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'Pinocchio' And Osmond Brothers - And Then Came Lunch
August 1968

HOLMDEL – Pinocchio followed by the Osmond Brothers, followed by lunch.  What a day for the kids.

Some 6,800 children – many of them having a first glance at green countryside far away from their city streets – attended the special free program yesterday morning for children at the Garden State Arts Center.

The entire southside parking area looked like a colorful array of giant hot dogs – the scores of busses which brought them from Jersey City, East Orange, Trenton, Newark, Passaic, Atlantic City and points north and south – on the parkway, of course.

They laughed at the mischievous puppet who becomes a real boy in the musical version of Pinocchio presented by big people for little people – the Yates Children’s Theatre.

Help Spin Tale
Lithe dancers and folk singers helped spin out the fairy tale in living color, accompanied by sounds from the audience munching away on assorted goodies and sweets.

But the munchers abandoned their wrappers for clapping with the singing Osmond Brothers who gave the program the special treat.  The young group of singers who are appearing nightly this week with Andy Williams and Peter Nero (through Saturday) rocked through some numbers – topped off again by the youngest of the nine children of the Osmond family, four year old Jimmy.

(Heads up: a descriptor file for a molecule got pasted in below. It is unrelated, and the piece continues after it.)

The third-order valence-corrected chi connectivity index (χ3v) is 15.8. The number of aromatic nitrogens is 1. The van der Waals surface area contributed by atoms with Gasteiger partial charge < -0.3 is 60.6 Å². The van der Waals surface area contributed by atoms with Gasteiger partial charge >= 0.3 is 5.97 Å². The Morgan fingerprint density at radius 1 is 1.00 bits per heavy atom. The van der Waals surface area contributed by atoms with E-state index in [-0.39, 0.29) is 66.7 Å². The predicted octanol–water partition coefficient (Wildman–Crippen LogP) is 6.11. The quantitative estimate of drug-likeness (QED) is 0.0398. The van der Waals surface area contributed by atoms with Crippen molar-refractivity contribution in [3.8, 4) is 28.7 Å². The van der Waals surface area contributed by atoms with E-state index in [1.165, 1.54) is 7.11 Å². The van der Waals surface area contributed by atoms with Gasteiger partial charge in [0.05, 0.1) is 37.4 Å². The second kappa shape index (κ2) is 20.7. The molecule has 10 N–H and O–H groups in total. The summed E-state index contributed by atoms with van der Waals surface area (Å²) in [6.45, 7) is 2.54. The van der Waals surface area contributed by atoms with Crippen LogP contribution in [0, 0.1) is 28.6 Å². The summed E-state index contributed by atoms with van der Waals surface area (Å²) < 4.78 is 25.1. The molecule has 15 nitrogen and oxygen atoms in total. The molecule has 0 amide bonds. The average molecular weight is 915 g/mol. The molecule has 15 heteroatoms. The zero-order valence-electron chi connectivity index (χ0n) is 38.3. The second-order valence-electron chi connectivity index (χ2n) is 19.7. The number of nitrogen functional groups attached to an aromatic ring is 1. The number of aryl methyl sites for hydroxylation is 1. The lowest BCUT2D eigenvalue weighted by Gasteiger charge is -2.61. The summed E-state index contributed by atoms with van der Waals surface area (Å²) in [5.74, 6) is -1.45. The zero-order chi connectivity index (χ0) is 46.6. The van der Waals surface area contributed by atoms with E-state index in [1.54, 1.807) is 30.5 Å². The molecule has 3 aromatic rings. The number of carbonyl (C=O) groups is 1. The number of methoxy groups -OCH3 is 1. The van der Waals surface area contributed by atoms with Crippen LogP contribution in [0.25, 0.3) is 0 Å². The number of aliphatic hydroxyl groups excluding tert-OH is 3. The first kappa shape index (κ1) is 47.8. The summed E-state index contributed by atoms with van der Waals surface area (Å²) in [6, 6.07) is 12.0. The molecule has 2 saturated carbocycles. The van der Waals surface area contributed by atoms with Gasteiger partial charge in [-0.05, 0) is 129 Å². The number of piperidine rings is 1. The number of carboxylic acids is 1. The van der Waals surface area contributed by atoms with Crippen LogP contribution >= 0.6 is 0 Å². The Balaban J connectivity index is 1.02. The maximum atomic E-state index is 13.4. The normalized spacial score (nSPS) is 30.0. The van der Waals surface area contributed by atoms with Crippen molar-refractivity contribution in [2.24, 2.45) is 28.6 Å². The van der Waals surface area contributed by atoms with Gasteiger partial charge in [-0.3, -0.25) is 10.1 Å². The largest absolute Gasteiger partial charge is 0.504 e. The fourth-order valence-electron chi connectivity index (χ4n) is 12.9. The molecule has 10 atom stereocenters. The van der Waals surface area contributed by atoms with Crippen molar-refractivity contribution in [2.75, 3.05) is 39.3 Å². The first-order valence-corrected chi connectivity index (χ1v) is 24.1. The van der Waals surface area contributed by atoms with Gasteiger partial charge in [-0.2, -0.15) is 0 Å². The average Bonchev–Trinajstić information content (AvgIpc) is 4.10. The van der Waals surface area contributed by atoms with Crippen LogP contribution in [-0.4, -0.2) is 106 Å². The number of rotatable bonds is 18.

His I Did Rock and Roll Music brought out the beat in the souls of the young folk in the audience – and the many adults who had accompanied their children –many for their first experience at show biz away from the TV tube.  Shelly Saltman of the staff of the Andy Williams show was the M.C. for the Osmond portion of the program.  He usually is in public relations – but this was his morning!  He loved it – and so did the new fans, who no doubt will be watching for him on upcoming Williams’ shows.

For one and half hours the performers were wavers of a spell not soon to disappear.  For Williams Yates, director-producer of the living theater for children, it was a return to the area.  He first performed with his wife Peggy in 1958 in the Old Mill in Tinton Falls, where he gave performances and again at the Monmouth Shopping Center.  The Yateses now reside in East Orange and have gained prominence for their plays for children in the New York area.



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